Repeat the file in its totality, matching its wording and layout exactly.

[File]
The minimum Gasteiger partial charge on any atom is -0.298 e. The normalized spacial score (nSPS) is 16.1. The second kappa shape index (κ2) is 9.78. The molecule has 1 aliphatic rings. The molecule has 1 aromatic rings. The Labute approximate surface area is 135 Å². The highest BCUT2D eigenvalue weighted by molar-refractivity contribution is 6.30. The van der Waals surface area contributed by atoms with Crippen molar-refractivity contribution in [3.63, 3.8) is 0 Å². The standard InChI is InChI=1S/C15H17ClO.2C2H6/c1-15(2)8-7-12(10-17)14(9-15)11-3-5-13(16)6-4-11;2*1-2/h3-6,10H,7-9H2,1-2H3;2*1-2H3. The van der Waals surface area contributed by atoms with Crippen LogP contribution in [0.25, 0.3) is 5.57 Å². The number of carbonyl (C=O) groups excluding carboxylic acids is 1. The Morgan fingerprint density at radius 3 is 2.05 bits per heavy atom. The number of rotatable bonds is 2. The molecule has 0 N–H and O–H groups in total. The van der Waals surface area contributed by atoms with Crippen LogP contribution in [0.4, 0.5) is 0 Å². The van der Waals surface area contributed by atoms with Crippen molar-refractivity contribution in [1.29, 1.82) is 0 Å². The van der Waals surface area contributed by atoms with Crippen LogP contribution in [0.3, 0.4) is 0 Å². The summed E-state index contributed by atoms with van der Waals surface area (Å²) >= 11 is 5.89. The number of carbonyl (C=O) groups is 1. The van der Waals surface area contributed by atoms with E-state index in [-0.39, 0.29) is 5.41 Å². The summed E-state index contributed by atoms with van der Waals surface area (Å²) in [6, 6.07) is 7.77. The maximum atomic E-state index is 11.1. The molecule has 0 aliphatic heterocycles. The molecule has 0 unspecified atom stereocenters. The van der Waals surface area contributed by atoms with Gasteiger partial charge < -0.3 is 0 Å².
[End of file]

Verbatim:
The minimum Gasteiger partial charge on any atom is -0.298 e. The normalized spacial score (nSPS) is 16.1. The second kappa shape index (κ2) is 9.78. The molecule has 1 aliphatic rings. The molecule has 1 aromatic rings. The Labute approximate surface area is 135 Å². The highest BCUT2D eigenvalue weighted by molar-refractivity contribution is 6.30. The van der Waals surface area contributed by atoms with Crippen molar-refractivity contribution in [3.63, 3.8) is 0 Å². The standard InChI is InChI=1S/C15H17ClO.2C2H6/c1-15(2)8-7-12(10-17)14(9-15)11-3-5-13(16)6-4-11;2*1-2/h3-6,10H,7-9H2,1-2H3;2*1-2H3. The van der Waals surface area contributed by atoms with Crippen LogP contribution in [0.25, 0.3) is 5.57 Å². The number of carbonyl (C=O) groups excluding carboxylic acids is 1. The Morgan fingerprint density at radius 3 is 2.05 bits per heavy atom. The number of rotatable bonds is 2. The molecule has 0 N–H and O–H groups in total. The van der Waals surface area contributed by atoms with Crippen LogP contribution in [0.4, 0.5) is 0 Å². The van der Waals surface area contributed by atoms with Crippen molar-refractivity contribution in [1.29, 1.82) is 0 Å². The van der Waals surface area contributed by atoms with Crippen LogP contribution in [0.3, 0.4) is 0 Å². The summed E-state index contributed by atoms with van der Waals surface area (Å²) >= 11 is 5.89. The number of carbonyl (C=O) groups is 1. The van der Waals surface area contributed by atoms with E-state index in [-0.39, 0.29) is 5.41 Å². The summed E-state index contributed by atoms with van der Waals surface area (Å²) in [6, 6.07) is 7.77. The maximum atomic E-state index is 11.1. The molecule has 0 aliphatic heterocycles. The molecule has 0 unspecified atom stereocenters. The van der Waals surface area contributed by atoms with Gasteiger partial charge < -0.3 is 0 Å².